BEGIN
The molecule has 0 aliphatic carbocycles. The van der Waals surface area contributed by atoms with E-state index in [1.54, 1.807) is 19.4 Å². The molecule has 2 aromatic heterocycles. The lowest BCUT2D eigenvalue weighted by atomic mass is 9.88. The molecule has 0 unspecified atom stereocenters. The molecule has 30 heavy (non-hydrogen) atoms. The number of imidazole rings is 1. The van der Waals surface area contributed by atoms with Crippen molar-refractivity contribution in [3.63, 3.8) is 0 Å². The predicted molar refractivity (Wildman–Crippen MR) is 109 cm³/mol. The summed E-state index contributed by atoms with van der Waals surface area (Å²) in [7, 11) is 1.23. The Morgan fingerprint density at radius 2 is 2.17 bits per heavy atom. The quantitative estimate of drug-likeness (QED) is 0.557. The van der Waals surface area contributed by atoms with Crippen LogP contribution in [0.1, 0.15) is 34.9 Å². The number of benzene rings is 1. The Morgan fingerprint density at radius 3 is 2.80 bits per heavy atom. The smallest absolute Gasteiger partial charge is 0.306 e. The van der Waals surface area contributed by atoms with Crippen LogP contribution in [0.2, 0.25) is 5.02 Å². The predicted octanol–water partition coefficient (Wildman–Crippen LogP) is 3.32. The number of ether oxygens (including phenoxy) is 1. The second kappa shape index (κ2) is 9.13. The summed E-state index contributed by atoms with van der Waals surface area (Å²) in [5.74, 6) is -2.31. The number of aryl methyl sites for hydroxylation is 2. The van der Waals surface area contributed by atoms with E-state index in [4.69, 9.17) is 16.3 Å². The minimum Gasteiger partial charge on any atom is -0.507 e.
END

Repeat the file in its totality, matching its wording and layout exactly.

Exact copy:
The molecule has 0 aliphatic carbocycles. The van der Waals surface area contributed by atoms with E-state index in [1.54, 1.807) is 19.4 Å². The molecule has 2 aromatic heterocycles. The lowest BCUT2D eigenvalue weighted by atomic mass is 9.88. The molecule has 0 unspecified atom stereocenters. The molecule has 30 heavy (non-hydrogen) atoms. The number of imidazole rings is 1. The van der Waals surface area contributed by atoms with Crippen molar-refractivity contribution in [3.63, 3.8) is 0 Å². The predicted molar refractivity (Wildman–Crippen MR) is 109 cm³/mol. The summed E-state index contributed by atoms with van der Waals surface area (Å²) in [7, 11) is 1.23. The Morgan fingerprint density at radius 2 is 2.17 bits per heavy atom. The quantitative estimate of drug-likeness (QED) is 0.557. The van der Waals surface area contributed by atoms with Crippen LogP contribution in [0.1, 0.15) is 34.9 Å². The number of benzene rings is 1. The Morgan fingerprint density at radius 3 is 2.80 bits per heavy atom. The smallest absolute Gasteiger partial charge is 0.306 e. The van der Waals surface area contributed by atoms with Crippen LogP contribution in [0.2, 0.25) is 5.02 Å². The predicted octanol–water partition coefficient (Wildman–Crippen LogP) is 3.32. The number of ether oxygens (including phenoxy) is 1. The second kappa shape index (κ2) is 9.13. The summed E-state index contributed by atoms with van der Waals surface area (Å²) in [5.74, 6) is -2.31. The number of aryl methyl sites for hydroxylation is 2. The van der Waals surface area contributed by atoms with E-state index in [4.69, 9.17) is 16.3 Å². The minimum Gasteiger partial charge on any atom is -0.507 e.